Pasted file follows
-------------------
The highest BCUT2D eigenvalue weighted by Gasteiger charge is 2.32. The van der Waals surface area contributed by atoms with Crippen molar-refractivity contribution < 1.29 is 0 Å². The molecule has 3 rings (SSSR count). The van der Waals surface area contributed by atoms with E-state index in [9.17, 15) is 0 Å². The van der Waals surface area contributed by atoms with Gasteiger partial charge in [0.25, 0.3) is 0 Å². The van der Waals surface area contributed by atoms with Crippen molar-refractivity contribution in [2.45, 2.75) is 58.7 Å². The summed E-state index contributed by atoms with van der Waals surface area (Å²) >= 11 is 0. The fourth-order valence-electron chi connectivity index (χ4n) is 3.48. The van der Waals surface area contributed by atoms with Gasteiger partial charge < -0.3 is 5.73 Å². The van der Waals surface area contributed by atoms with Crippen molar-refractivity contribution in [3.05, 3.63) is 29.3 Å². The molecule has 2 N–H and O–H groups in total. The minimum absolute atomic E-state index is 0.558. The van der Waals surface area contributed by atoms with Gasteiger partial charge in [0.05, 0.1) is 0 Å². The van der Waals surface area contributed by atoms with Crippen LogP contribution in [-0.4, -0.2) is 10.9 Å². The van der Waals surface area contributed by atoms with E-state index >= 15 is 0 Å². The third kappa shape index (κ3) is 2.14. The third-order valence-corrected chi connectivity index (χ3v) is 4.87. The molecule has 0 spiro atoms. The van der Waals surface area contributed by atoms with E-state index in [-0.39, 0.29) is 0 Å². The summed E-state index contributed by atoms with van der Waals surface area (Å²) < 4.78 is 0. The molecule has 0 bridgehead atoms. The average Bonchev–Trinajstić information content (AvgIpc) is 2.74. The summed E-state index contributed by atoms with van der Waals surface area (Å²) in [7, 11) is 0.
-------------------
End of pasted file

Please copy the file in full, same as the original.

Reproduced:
The highest BCUT2D eigenvalue weighted by Gasteiger charge is 2.32. The van der Waals surface area contributed by atoms with Crippen molar-refractivity contribution < 1.29 is 0 Å². The molecule has 3 rings (SSSR count). The van der Waals surface area contributed by atoms with E-state index in [9.17, 15) is 0 Å². The van der Waals surface area contributed by atoms with Gasteiger partial charge in [0.25, 0.3) is 0 Å². The van der Waals surface area contributed by atoms with Crippen molar-refractivity contribution in [2.45, 2.75) is 58.7 Å². The summed E-state index contributed by atoms with van der Waals surface area (Å²) >= 11 is 0. The fourth-order valence-electron chi connectivity index (χ4n) is 3.48. The van der Waals surface area contributed by atoms with Gasteiger partial charge < -0.3 is 5.73 Å². The van der Waals surface area contributed by atoms with Crippen molar-refractivity contribution in [3.05, 3.63) is 29.3 Å². The molecule has 2 N–H and O–H groups in total. The minimum absolute atomic E-state index is 0.558. The van der Waals surface area contributed by atoms with Gasteiger partial charge in [0.05, 0.1) is 0 Å². The van der Waals surface area contributed by atoms with Crippen LogP contribution in [-0.4, -0.2) is 10.9 Å². The van der Waals surface area contributed by atoms with E-state index >= 15 is 0 Å². The third kappa shape index (κ3) is 2.14. The third-order valence-corrected chi connectivity index (χ3v) is 4.87. The molecule has 0 spiro atoms. The van der Waals surface area contributed by atoms with E-state index in [-0.39, 0.29) is 0 Å². The summed E-state index contributed by atoms with van der Waals surface area (Å²) < 4.78 is 0. The molecule has 0 bridgehead atoms. The average Bonchev–Trinajstić information content (AvgIpc) is 2.74. The summed E-state index contributed by atoms with van der Waals surface area (Å²) in [7, 11) is 0.